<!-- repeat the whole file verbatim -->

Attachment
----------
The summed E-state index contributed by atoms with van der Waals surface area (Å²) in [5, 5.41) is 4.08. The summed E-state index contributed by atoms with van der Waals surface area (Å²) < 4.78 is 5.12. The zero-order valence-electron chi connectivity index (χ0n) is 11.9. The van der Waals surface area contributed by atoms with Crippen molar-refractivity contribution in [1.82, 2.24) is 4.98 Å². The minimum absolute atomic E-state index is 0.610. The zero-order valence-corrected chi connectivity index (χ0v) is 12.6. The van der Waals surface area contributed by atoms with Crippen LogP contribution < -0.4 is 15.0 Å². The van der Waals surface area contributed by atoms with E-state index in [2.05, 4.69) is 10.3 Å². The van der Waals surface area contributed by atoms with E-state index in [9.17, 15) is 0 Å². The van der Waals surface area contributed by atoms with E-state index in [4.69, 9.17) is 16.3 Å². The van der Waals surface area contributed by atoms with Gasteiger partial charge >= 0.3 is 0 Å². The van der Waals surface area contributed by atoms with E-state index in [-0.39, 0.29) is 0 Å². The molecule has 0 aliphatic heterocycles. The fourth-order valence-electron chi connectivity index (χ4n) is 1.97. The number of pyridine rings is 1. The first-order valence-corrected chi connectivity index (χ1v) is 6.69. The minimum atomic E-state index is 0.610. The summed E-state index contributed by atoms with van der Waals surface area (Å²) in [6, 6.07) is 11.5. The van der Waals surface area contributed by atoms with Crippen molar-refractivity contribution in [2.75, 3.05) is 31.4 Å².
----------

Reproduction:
The summed E-state index contributed by atoms with van der Waals surface area (Å²) in [5, 5.41) is 4.08. The summed E-state index contributed by atoms with van der Waals surface area (Å²) < 4.78 is 5.12. The zero-order valence-electron chi connectivity index (χ0n) is 11.9. The van der Waals surface area contributed by atoms with Crippen molar-refractivity contribution in [1.82, 2.24) is 4.98 Å². The minimum absolute atomic E-state index is 0.610. The zero-order valence-corrected chi connectivity index (χ0v) is 12.6. The van der Waals surface area contributed by atoms with Crippen LogP contribution < -0.4 is 15.0 Å². The van der Waals surface area contributed by atoms with E-state index in [2.05, 4.69) is 10.3 Å². The van der Waals surface area contributed by atoms with E-state index in [9.17, 15) is 0 Å². The van der Waals surface area contributed by atoms with E-state index in [4.69, 9.17) is 16.3 Å². The van der Waals surface area contributed by atoms with Gasteiger partial charge >= 0.3 is 0 Å². The van der Waals surface area contributed by atoms with E-state index in [-0.39, 0.29) is 0 Å². The molecule has 0 aliphatic heterocycles. The fourth-order valence-electron chi connectivity index (χ4n) is 1.97. The number of pyridine rings is 1. The first-order valence-corrected chi connectivity index (χ1v) is 6.69. The minimum atomic E-state index is 0.610. The summed E-state index contributed by atoms with van der Waals surface area (Å²) in [6, 6.07) is 11.5. The van der Waals surface area contributed by atoms with Crippen molar-refractivity contribution in [2.75, 3.05) is 31.4 Å².